WASHINGTON — Despite nearly a quarter million Coloradans receiving cancellation letters from health insurers, the state’s two U.S. senators have declined to retract their promises Coloradans with plans would be able to keep them under a new health care law.
On Wednesday, Sen. Michael Bennet said he did not recall a June 2009 speech on the Senate floor in which the Democrat said “(i)f you have coverage and you like it, you can keep it.” His memory notwithstanding, the text and video of the speech remain on Bennet’s website.
When a reporter asked Bennet if he would have voted for the law knowing some Americans would lose their insurance plans, he referred the question to a spokesman. The spokesman did not respond for comment.
Sen. Mark Udall has been similarly coy about the “drop letters” some health insurers have sent to Americans months before and during the rollout of the controversial law.
On Tuesday afternoon, Udall referred a question to a spokesman. His spokesman too did not return an email message for comment.
Udall and Bennet’s evasiveness contrasts with their unambiguous statements four years ago about the Affordable Care Act, known as Obamacare.
“If you have an insurance policy you like, a doctor or medical facility that provides medical services to you,” you’ll be able to keep your doctor or your plan,” Udall told a reporter with Fox21 News in September 2009.
“If you have your doctor and you like him or her, you should be able to keep him or her, as well. We will not take that choice away from you,” Bennet added.
Despite Bennet and Udall’s promises, at least 3.5 million Americans have received notices that their insurance plans have been cancelled as a result of Obamacare, according to an Associated Press report Monday.
Many of those 3.5 million policyholders live in Colorado. Anthem Blue Cross Blue Shield, Humana and other providers have sent “drop letters” to Coloradans in recent months. The Colorado Division of Insurance put the number at 249,199 cancellation letters as of November 1.
Coming up with a coherent explanation for the cancellation notices has been a struggle for the Obama administration and Senate Democrats.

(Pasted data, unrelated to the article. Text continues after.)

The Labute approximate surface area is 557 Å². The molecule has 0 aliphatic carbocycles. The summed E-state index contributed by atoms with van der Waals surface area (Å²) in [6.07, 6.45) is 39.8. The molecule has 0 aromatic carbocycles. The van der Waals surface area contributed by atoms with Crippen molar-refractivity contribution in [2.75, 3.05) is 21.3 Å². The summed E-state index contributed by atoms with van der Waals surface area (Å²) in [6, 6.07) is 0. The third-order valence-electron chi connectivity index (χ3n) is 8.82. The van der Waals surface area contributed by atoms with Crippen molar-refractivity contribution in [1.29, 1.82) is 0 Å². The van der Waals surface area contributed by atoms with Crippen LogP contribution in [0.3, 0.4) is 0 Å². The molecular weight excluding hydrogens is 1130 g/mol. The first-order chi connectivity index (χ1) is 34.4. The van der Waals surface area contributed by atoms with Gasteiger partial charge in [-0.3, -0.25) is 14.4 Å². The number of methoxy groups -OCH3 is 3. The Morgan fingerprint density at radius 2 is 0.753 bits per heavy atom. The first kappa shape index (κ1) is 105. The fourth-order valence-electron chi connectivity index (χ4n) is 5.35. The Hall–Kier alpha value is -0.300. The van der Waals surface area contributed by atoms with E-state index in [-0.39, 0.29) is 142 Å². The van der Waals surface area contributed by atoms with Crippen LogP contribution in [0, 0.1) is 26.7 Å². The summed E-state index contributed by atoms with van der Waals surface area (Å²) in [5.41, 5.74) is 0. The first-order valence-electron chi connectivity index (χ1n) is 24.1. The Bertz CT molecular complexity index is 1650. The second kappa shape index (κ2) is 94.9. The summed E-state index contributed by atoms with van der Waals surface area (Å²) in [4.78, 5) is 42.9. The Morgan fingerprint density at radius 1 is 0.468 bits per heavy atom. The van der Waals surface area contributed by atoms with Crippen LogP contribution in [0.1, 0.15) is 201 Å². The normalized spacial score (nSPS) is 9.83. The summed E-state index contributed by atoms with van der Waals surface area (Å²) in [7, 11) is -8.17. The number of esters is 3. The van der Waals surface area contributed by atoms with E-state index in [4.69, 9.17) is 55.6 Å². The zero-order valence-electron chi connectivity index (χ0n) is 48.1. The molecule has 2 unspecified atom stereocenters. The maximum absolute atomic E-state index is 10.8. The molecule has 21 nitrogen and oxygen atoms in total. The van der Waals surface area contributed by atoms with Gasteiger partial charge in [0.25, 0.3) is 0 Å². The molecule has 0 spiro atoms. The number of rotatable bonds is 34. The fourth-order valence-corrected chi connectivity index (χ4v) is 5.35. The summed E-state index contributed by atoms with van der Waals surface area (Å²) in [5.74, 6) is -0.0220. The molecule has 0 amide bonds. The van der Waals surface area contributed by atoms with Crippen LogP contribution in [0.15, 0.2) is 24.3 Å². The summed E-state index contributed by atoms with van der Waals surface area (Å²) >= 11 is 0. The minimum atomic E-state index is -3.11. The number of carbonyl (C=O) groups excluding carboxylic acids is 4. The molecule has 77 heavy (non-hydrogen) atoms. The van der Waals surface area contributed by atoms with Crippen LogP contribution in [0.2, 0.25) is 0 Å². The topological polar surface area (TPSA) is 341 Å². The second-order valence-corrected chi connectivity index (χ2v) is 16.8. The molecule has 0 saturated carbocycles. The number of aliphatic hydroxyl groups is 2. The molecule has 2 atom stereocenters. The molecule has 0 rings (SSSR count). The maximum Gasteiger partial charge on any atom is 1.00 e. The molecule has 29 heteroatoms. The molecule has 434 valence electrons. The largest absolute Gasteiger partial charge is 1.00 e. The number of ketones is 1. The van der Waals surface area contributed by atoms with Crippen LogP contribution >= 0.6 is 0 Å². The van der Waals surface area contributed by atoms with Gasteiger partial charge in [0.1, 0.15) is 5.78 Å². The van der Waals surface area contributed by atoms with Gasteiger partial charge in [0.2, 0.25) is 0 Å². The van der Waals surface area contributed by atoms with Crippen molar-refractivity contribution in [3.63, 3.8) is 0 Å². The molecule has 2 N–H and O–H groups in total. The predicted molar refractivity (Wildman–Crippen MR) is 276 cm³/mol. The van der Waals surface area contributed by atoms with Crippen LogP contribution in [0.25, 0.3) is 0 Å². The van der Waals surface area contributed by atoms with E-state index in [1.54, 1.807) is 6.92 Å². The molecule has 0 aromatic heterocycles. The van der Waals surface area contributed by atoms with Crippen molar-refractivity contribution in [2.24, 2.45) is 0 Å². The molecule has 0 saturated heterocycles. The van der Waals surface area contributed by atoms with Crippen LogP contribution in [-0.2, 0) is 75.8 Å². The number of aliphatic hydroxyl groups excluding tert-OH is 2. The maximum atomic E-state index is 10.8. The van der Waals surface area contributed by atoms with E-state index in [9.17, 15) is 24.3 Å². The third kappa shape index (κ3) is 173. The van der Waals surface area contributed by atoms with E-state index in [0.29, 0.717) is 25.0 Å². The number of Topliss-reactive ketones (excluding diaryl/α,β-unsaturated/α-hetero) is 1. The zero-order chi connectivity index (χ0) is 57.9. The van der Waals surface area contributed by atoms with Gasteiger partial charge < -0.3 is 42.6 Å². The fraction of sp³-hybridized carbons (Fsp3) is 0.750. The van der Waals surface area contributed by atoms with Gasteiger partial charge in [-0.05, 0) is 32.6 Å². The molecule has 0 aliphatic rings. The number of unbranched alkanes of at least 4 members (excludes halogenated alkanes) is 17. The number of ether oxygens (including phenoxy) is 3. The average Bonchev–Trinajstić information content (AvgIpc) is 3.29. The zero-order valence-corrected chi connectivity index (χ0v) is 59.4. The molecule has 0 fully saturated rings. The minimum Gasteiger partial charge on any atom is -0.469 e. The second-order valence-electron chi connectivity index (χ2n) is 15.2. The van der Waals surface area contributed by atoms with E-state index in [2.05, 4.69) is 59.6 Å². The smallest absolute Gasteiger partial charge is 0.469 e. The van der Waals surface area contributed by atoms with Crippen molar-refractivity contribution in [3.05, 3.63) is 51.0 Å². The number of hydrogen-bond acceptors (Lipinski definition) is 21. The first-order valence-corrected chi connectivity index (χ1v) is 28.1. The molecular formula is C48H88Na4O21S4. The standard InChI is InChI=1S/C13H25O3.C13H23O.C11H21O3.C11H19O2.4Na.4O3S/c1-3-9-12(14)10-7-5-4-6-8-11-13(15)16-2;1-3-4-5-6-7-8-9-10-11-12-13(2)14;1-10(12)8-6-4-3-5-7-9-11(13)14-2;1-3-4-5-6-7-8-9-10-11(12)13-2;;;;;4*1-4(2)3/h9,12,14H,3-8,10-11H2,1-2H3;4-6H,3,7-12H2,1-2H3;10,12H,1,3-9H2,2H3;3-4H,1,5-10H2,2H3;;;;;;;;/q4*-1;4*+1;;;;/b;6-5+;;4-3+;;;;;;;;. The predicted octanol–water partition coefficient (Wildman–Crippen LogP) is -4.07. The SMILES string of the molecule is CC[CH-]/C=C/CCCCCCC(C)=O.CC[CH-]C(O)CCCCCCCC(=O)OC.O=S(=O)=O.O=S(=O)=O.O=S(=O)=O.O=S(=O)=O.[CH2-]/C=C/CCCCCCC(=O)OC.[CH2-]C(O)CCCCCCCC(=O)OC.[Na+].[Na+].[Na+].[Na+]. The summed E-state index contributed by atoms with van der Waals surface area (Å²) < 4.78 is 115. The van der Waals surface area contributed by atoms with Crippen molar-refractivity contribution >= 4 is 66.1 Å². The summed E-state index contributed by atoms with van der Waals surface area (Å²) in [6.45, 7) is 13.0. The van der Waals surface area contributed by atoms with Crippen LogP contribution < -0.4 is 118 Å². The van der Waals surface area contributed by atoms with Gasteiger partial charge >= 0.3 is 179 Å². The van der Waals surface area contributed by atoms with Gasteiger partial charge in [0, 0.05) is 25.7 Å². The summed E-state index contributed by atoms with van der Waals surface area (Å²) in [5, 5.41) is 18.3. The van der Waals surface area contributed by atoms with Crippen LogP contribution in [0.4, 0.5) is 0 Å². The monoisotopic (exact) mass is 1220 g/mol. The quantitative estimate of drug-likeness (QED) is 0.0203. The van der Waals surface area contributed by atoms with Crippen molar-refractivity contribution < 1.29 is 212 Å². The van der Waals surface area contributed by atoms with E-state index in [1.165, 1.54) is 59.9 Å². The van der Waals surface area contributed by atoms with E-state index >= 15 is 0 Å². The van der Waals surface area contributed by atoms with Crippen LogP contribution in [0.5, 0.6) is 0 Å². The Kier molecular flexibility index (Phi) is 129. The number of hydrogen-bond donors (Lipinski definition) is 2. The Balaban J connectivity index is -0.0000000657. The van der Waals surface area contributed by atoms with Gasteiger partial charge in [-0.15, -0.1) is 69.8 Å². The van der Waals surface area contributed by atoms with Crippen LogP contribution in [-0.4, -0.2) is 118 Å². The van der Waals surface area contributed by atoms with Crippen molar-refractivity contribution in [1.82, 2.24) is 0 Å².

At a Senate Finance Committee hearing, Health and Human Services Secretary Kathleen Sebelius referred not to drop letters or cancellation notices but “plan turnover.” She blamed insurance companies for not coming into compliance with the law despite having three years to change their plans to fit the law’s ten requirements.
“If plans in the market changed over and over again since 2010, then insurers have been on notice since 2010 that they need come into compliance with the same exact consumer protections that are in the small group market, in the employer market, in every other part of health insurance. It just wasn’t available to individuals who were out shopping on their own,” she said.
Bennet and Udall have not referred to or acknowledged “plan turnover.” They have been evasive about the cancellation notices, and their hesitation reflects the political unease both lawmakers feel about the botched rollout of the President’s health care law.
Earlier on Tuesday, Bennet was asked if the implementation of Obamacare would hurt Senate Democrats in the elections next fall.
“Well, I think that for the next year, the quality of the candidates will be important,” he said in response to a question from a New York Times reporter.
Bennet is the chairman of the Democratic Senatorial Campaign Committee.
On Wednesday morning, Bennet cut out early of a Senate Finance Committee hearing at which Sebelius testified. He traveled to the White House to meet with President Barack Obama, Vice President Joseph Biden and 14 Democratic senators who are up for re-election in 2014, including Udall.
Although the White House did not make available a transcript of the two-hour, unscheduled meeting, multiple news outlets reported that senators aired their grievances about the law to Obama and Biden.
Udall released a letter he sent Tuesday to Sebelius and the Administrator of the Centers for Medicare and Medicaid Services in which he criticized the implementation of HealthCare.gov, the federal website designed to serve as the main portal through which uninsured Americans sign up for private insurance.
“The rollout of HealthCare.gov has not been smooth — to say the least — and I shared the concerns of Coloradans directly with the president,” Udall wrote.
Although Bennet and Udall not retracted their promises about the permanence of the insurance plans, they have not reiterated them either. The disjuncture between their four-year-old promises and silence leaves room for Republicans to attack their credibility.
“Well, (Democrats) should retract their statements, because quite frankly they can’t support them,” Sen. Orrin Hatch (R-Utah) said after the Senate Finance Committee hearing Wednesday.
Sen. Jay Rockefeller (D-West Virginia) sought to change the subject when asked if his Democratic colleagues should disavow their promises. “It’s (not) like this is the bombing of Pearl Harbor. Republicans … don’t want to talk about all those sick 100 million Americans who don’t have any insurance,” he said, referring mistakenly to the 40 million Americans who were not insured before the ACA.
On Wednesday, Bennet sought to assure a reporter he was not being defensive about his support for the law. “I would be glad to talk about the Affordable Care Act,” he said wanly.